A new Business Week article starts with an interesting observation:

Not many people think of the Netherlands as oil country, but a billion-barrel field lies under a nine-mile strip of grazing land along the Dutch-German border. When oil prices cratered in the 1990s, Royal Dutch Shell and ExxonMobil shut the Schoonebeek field down. Company executives reckoned that its thick, hard-to-extract crude wasn’t worth the trouble, even though only about 25% of Schoonebeek’s oil had been produced. The main evidence of the town’s petroleum past was an old-fashioned bobbing oil pump, known as a nodding donkey, which still stands in a parking lot near a bakery.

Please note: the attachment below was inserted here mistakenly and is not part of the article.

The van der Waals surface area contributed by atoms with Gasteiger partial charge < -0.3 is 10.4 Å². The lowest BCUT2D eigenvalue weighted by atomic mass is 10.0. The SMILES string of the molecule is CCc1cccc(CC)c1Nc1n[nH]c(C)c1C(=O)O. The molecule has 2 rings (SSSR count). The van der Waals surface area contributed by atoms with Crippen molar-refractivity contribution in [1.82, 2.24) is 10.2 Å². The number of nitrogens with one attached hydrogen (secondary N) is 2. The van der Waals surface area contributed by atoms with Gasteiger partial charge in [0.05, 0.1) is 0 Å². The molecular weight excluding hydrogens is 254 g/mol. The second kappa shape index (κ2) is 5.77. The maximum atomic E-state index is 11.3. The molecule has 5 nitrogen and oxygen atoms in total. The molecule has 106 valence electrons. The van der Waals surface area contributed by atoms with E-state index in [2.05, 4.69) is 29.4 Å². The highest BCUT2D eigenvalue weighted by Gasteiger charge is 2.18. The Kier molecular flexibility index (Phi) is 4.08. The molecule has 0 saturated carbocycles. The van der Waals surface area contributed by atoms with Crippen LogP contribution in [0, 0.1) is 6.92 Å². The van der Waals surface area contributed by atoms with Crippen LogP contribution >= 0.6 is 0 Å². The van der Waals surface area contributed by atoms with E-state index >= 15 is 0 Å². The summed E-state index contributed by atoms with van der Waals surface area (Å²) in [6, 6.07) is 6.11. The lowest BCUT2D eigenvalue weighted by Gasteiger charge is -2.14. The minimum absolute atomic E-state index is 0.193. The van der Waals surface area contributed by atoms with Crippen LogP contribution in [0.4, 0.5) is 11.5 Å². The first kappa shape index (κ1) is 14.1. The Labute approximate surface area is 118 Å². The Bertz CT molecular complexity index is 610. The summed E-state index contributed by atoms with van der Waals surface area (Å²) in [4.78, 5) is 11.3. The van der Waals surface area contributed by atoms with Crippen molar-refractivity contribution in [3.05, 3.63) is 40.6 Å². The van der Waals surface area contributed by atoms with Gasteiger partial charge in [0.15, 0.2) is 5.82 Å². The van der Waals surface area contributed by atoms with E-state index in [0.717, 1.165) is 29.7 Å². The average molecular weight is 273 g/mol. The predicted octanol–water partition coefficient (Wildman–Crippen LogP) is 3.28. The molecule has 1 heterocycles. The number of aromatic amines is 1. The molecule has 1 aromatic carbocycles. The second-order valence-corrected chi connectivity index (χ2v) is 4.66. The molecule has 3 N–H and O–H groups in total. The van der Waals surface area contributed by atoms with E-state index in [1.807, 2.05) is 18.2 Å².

Now higher prices and technological advances are spurring a new joint venture ? to pump Schoonebeek’s reserves once more.

Imagine that: an increase in price is leading to an increase in the quantity of oil supplied. It?s as if basic economic principles were playing out. You know ? supply and demand.